As mentioned earlier, ESLs are in the context of the English language every day and are familiar with their culture. However, EFLs are not in the English context, so it is much more difficult for EFLs to produce context-embedded and native-like sentences with no grammatical mistakes. The results are in line with a study conducted by Lin (2009) who concluded that Chinese learners of English could not apply complex syntactic sentences. The participants of Lin’s study were native speakers of English, native speakers of Chinese, and Chinese learners of English.

 

CONCLUSION AND IMPLICATIONS

The study focused on the performance of Iranian EFLs and ESLs in terms of the production of request speech act. The results indicated that in general, the performance of ESLs on request speech acts was better than the performance of EFLs. The second concern of the present study was the differences in the production of requests by Iranian EFLs and ESLs in terms of internal, external modification devices as well as request head act. According to the findings of the research, EFLs applied direct request strategies more than ESLs and ESLs used conventionally indirect requests more than EFLs. In terms of internal and external modification devices, both of the groups of participants employed external modifiers more than internal modifiers.

However, some limitations should be taken into account, and caution should be exercised in interpreting the findings of the findings because of the following reasons. First, the generalizability of the results could be undermined due to the included sample. Second, because of the difficulty of the coding procedure and the relative subjectivity inherent in such a procedure, replication research is also required to confirm the findings of the present study. Finally, EFLs might have suffered from a self-flattery syndrome and overrated themselves to project an ideal self-image of themselves when responding to the items of the questionnaire.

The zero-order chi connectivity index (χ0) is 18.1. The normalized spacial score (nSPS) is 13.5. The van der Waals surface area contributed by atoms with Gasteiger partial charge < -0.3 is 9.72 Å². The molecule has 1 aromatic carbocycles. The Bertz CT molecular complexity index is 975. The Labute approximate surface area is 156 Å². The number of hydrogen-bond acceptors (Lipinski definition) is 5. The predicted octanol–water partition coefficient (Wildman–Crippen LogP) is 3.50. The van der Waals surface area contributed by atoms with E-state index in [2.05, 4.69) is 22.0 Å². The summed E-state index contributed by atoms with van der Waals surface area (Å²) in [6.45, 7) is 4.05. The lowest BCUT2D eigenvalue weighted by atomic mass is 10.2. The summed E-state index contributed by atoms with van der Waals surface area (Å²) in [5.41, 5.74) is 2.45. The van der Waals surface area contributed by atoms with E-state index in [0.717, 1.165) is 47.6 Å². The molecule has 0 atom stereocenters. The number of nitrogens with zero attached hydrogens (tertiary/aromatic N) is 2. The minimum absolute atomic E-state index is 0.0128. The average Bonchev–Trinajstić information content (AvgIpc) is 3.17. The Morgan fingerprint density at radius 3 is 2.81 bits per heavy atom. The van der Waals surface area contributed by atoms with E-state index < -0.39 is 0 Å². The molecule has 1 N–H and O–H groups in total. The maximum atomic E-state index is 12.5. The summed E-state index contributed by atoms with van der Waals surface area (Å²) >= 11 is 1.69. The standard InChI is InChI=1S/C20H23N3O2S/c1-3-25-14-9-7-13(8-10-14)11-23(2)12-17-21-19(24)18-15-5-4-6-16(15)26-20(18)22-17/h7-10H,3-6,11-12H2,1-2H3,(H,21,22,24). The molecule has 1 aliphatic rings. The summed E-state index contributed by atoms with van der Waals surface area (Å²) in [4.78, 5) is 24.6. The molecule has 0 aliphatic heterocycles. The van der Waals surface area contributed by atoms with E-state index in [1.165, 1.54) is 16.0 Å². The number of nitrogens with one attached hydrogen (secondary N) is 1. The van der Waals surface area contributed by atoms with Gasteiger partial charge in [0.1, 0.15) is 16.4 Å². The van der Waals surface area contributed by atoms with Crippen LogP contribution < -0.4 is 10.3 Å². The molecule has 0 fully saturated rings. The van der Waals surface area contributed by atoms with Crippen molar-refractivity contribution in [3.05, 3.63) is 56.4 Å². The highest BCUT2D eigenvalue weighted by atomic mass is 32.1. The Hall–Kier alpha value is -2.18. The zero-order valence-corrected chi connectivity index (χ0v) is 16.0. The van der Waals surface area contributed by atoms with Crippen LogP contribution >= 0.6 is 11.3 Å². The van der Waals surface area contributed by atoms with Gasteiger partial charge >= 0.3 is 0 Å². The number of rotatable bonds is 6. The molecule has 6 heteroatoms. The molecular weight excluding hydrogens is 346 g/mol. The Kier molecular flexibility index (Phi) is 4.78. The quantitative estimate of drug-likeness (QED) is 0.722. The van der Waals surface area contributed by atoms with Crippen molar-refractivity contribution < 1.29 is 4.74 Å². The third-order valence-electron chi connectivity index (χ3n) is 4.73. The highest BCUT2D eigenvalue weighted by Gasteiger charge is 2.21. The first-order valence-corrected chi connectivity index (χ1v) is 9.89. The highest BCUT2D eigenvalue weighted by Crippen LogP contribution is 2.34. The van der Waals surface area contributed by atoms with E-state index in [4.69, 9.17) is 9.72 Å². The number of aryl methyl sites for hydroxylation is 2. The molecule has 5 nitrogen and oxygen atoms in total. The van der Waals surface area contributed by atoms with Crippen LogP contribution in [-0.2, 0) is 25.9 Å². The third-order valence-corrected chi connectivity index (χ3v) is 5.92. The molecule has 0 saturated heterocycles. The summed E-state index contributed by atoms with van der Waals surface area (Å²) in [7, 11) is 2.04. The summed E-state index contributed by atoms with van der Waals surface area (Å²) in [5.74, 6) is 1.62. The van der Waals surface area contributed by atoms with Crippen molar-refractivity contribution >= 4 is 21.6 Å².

The findings of the study can benefit second or foreign language teachers. Accordingly, instructors could be more aware of the possible problems of learners while producing requests and apply more viable and workable techniques in classroom settings to attain better pedagogic outcomes. The fact that English learners must use both internal and external modification devices in different situations and that the EFLs can make use of conventionally indirect requests should be well attended to by second and foreign language teachers. It is obvious that EFLs experience greater difficulties producing the right request speech acts; therefore, EFL materials should be designed, improved, and rectified in a such way that are more accurately reflective of target culture norms and regulations. Finally, the findings of the present study can be useful for learners of English. English learners might become more conscious about making proper requests and the fact that they should make use of all available resources to learn how to make appropriate requests. EFLs should also be aware of the fact that male learners might need to make more efforts to produce appropriate request forms than their female counterparts.

In this study, the EFL participants were selected from the Iranian EFLs who live in Iran. Hence, it is suggested for other studies to consider Iranian EFLs who live in another EFL context other than Iran. The current research used Schauer's (2009) taxonomy for the classification of requests. Other studies can also be done using another classification for requests.  This research did not consider the difference between the request production of Iranian EFL and ESL bilinguals and multilinguals. It is suggested for other studies to consider the effect of multilingualism on the request production of EFLs and ESLs. The present study considered request production differences and did not focus on other speech acts. Other studies can focus on apology speech acts, refusal speech acts, complaint speech act, etc. Finally, it is suggested to consider a specific age range for the participants since the present study did not concentrate on a specific age range.

 

 

Disclosure statement

No potential conflict of interest was reported by the authors.

 

 

ORCID

Reza Bagheri Nevisi

http://orcid.org/0000-0002-8582-8119     

Rasoul Mohammad Hosseinpur

http://orcid.org/0000-0002-3718-5948  

Elaheh Yazdankhah

http://orcid.org/0000-0008-4777-1917